Adam Serwer flags a trend from the latest Gallup poll that should give Democrats pause. While Democrats has retained support from blacks, support among Latinos has collapsed:
Serwer rightly flags the declining support as a sign that Republicans managed to win the immigration debate: they've criticized and obstructed Democratic attempts to pass an immigration overhaul, then turned around to blame Obama for failing to take action. Conservatives also have used Arizona's immigration law as a sign that Republicans are willing to take action. According to the Immigration Reform Law Institute, an anti-immigration group, political candidates in at least 12 states have promised to introduce state laws similar to Arizona's. Even if Latino voters don't approve of such measures, the GOP efforts also have succeeded in highlighting the Democrats' seeming inaction on the issue.
This trend isn't likely to send Latinos into the arms of the GOP in this year's elections, but it could convince them to stay at home instead of voting for Democrats. It also raises the question as to whether the GOP could end up winning back at least some Latinos in 2012 if Obama fails to pass a comprehensive overhaul during the next Congress.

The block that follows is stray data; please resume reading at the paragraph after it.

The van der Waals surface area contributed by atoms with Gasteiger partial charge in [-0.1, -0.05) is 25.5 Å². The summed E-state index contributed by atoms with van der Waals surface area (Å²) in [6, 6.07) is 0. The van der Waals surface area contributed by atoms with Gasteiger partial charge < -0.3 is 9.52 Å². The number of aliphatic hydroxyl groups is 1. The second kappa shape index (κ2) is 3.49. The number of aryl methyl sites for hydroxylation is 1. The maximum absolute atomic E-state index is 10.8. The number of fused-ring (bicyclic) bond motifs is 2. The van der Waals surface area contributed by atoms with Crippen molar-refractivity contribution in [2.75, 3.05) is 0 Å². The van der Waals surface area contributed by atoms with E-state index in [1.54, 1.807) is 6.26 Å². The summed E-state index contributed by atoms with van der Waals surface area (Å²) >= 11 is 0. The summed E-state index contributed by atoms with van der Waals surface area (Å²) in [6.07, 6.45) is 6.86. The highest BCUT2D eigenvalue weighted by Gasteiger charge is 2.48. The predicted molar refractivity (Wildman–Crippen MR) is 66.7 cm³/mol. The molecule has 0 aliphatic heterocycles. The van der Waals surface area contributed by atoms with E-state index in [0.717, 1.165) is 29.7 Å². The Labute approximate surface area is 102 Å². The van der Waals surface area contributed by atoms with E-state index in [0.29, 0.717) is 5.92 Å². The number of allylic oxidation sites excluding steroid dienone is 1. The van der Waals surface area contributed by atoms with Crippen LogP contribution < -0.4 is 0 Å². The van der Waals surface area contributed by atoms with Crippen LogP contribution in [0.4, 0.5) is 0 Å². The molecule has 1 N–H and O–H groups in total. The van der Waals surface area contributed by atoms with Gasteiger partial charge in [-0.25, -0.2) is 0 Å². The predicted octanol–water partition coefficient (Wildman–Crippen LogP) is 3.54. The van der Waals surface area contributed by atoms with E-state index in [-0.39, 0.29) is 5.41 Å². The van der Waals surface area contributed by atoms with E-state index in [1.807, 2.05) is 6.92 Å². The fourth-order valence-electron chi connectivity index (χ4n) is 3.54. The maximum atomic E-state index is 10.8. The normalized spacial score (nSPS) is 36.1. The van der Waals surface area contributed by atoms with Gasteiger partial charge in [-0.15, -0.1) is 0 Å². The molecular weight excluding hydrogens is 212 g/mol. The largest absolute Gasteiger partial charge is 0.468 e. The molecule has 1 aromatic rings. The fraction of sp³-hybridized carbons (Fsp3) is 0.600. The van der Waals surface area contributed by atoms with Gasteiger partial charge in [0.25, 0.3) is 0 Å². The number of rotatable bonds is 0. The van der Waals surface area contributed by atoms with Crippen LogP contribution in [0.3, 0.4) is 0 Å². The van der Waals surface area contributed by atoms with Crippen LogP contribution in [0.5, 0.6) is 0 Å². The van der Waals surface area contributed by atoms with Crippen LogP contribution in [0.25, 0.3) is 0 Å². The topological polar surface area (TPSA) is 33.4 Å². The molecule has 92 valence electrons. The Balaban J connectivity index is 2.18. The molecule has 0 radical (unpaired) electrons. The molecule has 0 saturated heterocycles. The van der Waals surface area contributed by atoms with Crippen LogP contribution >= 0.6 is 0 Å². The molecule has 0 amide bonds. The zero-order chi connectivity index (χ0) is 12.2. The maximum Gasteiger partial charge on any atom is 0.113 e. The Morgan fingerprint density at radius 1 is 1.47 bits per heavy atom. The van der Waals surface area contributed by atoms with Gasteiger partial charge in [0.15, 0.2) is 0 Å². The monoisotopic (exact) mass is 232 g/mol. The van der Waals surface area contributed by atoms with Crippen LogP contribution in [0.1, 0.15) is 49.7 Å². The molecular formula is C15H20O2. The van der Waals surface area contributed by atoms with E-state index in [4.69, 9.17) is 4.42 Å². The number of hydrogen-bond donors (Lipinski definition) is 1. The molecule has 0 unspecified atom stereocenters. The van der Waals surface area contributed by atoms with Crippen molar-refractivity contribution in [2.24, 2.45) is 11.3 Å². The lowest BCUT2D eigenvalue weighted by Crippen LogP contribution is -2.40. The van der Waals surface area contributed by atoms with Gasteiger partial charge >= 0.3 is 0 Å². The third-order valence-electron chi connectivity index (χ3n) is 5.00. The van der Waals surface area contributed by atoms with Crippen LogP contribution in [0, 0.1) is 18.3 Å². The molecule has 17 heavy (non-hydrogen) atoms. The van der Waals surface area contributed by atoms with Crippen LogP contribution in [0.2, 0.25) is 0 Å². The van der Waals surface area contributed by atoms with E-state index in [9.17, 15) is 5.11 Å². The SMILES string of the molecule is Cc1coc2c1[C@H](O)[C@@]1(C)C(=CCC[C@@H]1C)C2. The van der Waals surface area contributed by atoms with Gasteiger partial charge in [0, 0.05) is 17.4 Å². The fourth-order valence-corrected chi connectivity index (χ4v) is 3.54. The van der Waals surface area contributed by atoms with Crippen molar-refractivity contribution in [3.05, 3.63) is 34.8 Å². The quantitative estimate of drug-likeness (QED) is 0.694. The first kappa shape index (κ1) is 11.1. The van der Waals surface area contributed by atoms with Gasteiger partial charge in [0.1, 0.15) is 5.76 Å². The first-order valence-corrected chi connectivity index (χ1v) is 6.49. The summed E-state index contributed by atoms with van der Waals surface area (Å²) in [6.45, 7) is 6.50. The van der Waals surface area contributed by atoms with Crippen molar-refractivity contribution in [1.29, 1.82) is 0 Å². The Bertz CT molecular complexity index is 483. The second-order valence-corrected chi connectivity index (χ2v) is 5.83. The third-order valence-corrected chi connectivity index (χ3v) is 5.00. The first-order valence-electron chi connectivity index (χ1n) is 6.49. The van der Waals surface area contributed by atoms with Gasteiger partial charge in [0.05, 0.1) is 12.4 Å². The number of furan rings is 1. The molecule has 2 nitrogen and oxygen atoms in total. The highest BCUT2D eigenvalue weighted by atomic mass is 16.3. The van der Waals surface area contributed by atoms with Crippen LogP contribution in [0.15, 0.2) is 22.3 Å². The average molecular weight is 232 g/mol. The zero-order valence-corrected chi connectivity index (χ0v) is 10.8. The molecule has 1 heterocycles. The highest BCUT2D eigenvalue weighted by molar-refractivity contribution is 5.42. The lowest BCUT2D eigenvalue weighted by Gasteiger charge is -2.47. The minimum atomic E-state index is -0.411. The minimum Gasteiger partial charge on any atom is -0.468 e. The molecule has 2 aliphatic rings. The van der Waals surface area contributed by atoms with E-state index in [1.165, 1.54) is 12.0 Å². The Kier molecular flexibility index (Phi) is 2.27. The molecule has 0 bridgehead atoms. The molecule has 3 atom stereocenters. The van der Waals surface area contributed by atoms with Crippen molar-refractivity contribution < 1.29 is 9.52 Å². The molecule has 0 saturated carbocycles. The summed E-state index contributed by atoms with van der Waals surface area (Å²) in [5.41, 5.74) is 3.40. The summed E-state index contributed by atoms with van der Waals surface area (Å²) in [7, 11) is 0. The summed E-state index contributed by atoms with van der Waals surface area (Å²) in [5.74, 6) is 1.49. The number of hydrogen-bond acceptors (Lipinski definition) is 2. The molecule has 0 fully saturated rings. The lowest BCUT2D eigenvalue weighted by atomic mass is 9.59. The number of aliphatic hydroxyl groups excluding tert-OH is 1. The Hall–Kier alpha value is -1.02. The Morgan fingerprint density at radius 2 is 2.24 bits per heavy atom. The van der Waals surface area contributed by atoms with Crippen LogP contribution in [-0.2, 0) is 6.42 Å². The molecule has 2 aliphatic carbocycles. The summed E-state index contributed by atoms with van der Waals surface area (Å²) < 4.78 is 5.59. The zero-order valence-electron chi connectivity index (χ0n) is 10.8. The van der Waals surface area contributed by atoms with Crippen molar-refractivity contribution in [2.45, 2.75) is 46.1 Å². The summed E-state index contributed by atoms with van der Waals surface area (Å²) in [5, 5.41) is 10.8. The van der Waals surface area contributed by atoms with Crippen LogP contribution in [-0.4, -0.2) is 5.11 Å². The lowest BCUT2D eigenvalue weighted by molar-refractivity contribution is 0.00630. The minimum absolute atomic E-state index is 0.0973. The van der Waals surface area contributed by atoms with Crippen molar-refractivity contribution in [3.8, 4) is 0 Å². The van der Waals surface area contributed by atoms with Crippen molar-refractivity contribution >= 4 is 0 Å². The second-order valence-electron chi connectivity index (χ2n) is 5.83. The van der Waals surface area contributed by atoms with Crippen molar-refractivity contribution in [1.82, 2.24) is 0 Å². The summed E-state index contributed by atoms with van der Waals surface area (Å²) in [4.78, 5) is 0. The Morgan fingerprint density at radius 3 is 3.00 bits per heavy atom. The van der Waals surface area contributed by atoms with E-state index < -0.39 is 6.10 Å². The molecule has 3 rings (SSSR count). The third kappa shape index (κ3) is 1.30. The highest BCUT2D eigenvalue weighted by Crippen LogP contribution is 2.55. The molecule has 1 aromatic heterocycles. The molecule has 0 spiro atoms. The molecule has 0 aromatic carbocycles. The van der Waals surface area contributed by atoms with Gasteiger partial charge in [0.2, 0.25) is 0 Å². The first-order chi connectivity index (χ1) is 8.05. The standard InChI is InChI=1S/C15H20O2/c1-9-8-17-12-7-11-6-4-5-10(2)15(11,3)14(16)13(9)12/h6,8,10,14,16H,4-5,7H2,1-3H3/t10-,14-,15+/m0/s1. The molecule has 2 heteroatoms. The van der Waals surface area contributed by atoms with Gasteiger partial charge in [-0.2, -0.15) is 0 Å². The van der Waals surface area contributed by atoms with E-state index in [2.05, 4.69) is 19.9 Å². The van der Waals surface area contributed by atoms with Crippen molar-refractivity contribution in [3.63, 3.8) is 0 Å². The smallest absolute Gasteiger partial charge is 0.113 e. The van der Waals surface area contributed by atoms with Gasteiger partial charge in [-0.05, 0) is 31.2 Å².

It would have to be a significantly different faction of the Republican Party, of course—a Chris Christie or Mike Bloomberg type of alternative, rather than someone from the anti-amnesty camp. Yes, it will be difficult for any Republican to distance him or herself from the nativism that has flourished once again on the right. But given the number of times that the Democrats failed to deliver on their promises for immigration reform, disillusionment also runs deep. The Democrats will have an even tougher time passing significant immigration measures after the midterms, given the flood of GOPers expected to take office. As a result, there could be more room for Republicans who can break from both the GOP's right flank and the Democrats on the issue.
After all, George W. Bush managed to do as much, using his moderate stance on immigration—including a path to citizenship for illegal immigrants—to win over Latino voters. After his overhaul failed to pass Congress, Latinos ended up fleeing back to Democrats. But Democrats shouldn't take it for granted that they'll stay loyal to the party, if they, too, fail to pass meaningful immigration reform by 2012.